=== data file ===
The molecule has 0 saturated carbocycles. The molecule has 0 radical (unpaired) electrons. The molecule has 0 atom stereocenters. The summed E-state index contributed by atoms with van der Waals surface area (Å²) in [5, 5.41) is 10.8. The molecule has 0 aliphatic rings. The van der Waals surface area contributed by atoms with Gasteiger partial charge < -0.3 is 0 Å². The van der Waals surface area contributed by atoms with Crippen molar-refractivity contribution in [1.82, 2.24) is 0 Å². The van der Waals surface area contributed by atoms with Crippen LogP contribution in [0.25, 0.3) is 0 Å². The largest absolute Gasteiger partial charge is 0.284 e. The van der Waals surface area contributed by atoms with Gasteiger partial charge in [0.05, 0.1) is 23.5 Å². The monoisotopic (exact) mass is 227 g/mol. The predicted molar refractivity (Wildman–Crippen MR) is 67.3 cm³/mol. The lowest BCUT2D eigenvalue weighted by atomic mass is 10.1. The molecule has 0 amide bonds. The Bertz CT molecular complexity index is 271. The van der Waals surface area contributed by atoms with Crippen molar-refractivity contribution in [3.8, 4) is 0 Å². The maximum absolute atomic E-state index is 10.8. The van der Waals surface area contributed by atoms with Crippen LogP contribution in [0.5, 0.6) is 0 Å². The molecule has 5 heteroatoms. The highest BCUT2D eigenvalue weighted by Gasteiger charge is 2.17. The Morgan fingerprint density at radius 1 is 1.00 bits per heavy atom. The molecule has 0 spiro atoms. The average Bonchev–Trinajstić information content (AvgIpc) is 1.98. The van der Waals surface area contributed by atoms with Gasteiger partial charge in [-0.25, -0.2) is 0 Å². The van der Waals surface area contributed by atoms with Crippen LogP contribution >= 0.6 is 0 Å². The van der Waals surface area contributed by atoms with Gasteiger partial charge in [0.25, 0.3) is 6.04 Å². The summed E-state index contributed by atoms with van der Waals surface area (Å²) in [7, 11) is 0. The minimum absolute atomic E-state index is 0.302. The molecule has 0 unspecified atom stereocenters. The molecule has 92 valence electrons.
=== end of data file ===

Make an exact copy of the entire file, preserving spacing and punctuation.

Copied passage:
The molecule has 0 saturated carbocycles. The molecule has 0 radical (unpaired) electrons. The molecule has 0 atom stereocenters. The summed E-state index contributed by atoms with van der Waals surface area (Å²) in [5, 5.41) is 10.8. The molecule has 0 aliphatic rings. The van der Waals surface area contributed by atoms with Gasteiger partial charge < -0.3 is 0 Å². The van der Waals surface area contributed by atoms with Crippen molar-refractivity contribution in [1.82, 2.24) is 0 Å². The van der Waals surface area contributed by atoms with Crippen LogP contribution in [0.25, 0.3) is 0 Å². The largest absolute Gasteiger partial charge is 0.284 e. The van der Waals surface area contributed by atoms with Gasteiger partial charge in [0.05, 0.1) is 23.5 Å². The monoisotopic (exact) mass is 227 g/mol. The predicted molar refractivity (Wildman–Crippen MR) is 67.3 cm³/mol. The lowest BCUT2D eigenvalue weighted by atomic mass is 10.1. The molecule has 0 amide bonds. The Bertz CT molecular complexity index is 271. The van der Waals surface area contributed by atoms with Crippen molar-refractivity contribution in [3.8, 4) is 0 Å². The maximum absolute atomic E-state index is 10.8. The van der Waals surface area contributed by atoms with Crippen LogP contribution in [0.5, 0.6) is 0 Å². The molecule has 5 heteroatoms. The highest BCUT2D eigenvalue weighted by Gasteiger charge is 2.17. The Morgan fingerprint density at radius 1 is 1.00 bits per heavy atom. The molecule has 0 spiro atoms. The average Bonchev–Trinajstić information content (AvgIpc) is 1.98. The van der Waals surface area contributed by atoms with Gasteiger partial charge in [-0.25, -0.2) is 0 Å². The van der Waals surface area contributed by atoms with Crippen LogP contribution >= 0.6 is 0 Å². The van der Waals surface area contributed by atoms with Gasteiger partial charge in [0.25, 0.3) is 6.04 Å². The summed E-state index contributed by atoms with van der Waals surface area (Å²) in [7, 11) is 0. The minimum absolute atomic E-state index is 0.302. The molecule has 0 unspecified atom stereocenters. The molecule has 92 valence electrons.